The name "vulgar" simply means "common"; it is derived from the Latin word vulgaris, meaning "common", or "of the people". "Vulgar Latin" to Latinists has a variety of meanings. 1. It means variation within Latin (socially, geographically, and chronologically) that differs from the perceived Classical literary standard. As such, it typically excludes the language of the more educated, upper-classes which, although it does include variation, comes closest to the perceived standard. 2. It means the spoken Latin of the Roman Empire. Classical Latin represents the literary register of Latin. It represented a selection from a variety of available spoken forms. The Latin brought by Roman soldiers to Gaul, Iberia or Dacia was not identical to the Latin of Cicero, and differed from it in vocabulary, syntax, and grammar. By this definition, Vulgar Latin was a spoken language and "late" Latin was used for writing, its general style being slightly different from earlier "classic" standards. 1....

    Vowels

    One profound change that affected every Romance language reordered the vowel system of classical Latin. Latin had ten distinct vowels: long and short versions of A, E, I, O, V, and three diphthongs, AE, OE and AV (four according to some, including VI). There were also long and short versions of the Greek borrowing, Y. At some time during the classical Latin period, all the vowels except [a] began to differ by quality as well as by length. The long vowels became more close, while the short vow...

    Consonants

    Palatalization of Latin /k/, /t/, and often /g/ was almost universal in vulgar Latin; the only Romance languages it did not affect were Dalmatian and some varieties of Sardinian. Thus Latin caelum ('sky', 'heaven'), pronounced /kaelu(m)/ beginning with /k/, became Italian cielo, /tʃɛlo/, French ciel, /sjɛl/, Catalan cel, /sɛl/, Spanish cielo, /θjelo/ or /sjelo/ (depending on dialect) and Portuguese céu, /'sɛu/, beginning with sibilant consonants. The former semivowels written in Latin as V as...

    Evidence of changes

    Evidence of these and other changes can be seen in the late third century Appendix Probi, a collection of glosses prescribing correct classical Latin forms for certain vulgar forms. These glosses describe: 1. a process of syncope, the loss of unstressed vowels (MASCVLVS NON MASCLVS); 2. the reduction of formerly syllabic /e/ and /i/ to /j/ (VINEA NON VINIA); 3. the levelling of the distinction between /o/ and /u/ (COLVBER NON COLOBER) and /e/ and /i/ (DIMIDIVS NON DEMEDIVS); 4. regularization...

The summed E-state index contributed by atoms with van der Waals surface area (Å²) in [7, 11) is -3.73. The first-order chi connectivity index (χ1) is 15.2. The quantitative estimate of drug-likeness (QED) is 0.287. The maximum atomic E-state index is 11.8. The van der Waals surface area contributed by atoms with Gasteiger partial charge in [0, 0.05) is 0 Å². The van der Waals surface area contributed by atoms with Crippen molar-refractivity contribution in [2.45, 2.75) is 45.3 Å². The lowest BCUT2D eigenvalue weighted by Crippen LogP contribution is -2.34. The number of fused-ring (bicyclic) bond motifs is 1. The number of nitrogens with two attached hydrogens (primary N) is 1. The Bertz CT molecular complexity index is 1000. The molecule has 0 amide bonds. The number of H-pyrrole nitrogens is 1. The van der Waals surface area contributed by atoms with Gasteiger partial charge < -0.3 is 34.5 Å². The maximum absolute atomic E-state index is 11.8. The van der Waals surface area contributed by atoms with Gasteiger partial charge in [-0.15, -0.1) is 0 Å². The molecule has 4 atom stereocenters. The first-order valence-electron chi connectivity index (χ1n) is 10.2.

Certain words from Classical Latin were dropped from the vocabulary. Classical equus, "horse", was consistently replaced by caballus (but note Romanian iapă, Sardinian èbba, Spanish yegua, Catalan egua and Portuguese égua all meaning "mare" and deriving from Classical equa). Classical aequor, "sea", yielded to mareuniversally. A very partial listing of words that are exclusively Classical, and those that were productive in Romance, is to be found in the table to the right. Some of these words, dropped in Romance, were borrowed back as learned words from Latin itself. The vocabulary changes affected even the basic grammatical particles of Latin; there are many that vanish without a trace in Romance, such as an, at, autem, donec, enim, ergo, etiam, haud, igitur, ita, nam, postquam, quidem, quin, quod, quoque, sed, utrum, and vel. On the other hand, since Vulgar Latin and Latin proper were for much of their history different registers of the same language, rather than different languag...

    The Romance articles

    It is difficult to place the point in which the definite article, absent in Latin but present in some form in all of the Romance languages, arose; largely because the highly colloquial speech it arose in seldom was written until the daughter languages had strongly diverged; most surviving texts in early Romance show the articles fully developed. Definite articles formerly were demonstrative pronouns or adjectives; compare the fate of the Latin demonstrative adjective ille, illa, (illud), in t...

    Gender: loss of the neuter

    The three grammatical genders of Classical Latin were replaced by a two-gender system in the Romance languages (though see below). In Latin gender is partly a matter of agreement, i.e. certain nouns take certain forms of the adjectives and pronouns, and partly a matter of inflection, i.e. there are different paradigms associated with the masculine/feminine on the one hand and the neuter on the other. The classical Latin neuter was normally absorbed by the masculine both syntactically and morp...

    The loss of the noun case system

    The sound changes that were occurring in Vulgar Latin made the noun case system of Classical Latin harder to sustain, and ultimately spelled doom for the system of Latin declensions. As a result of the untenability of the noun case system after these phonetic changes, vulgar Latin moved from being a markedly synthetic language to a more analytic language where word order is a necessary element of syntax. Consider what the loss of final /m/, the loss of phonemic vowel length, and the sound shi...

  10. People also search for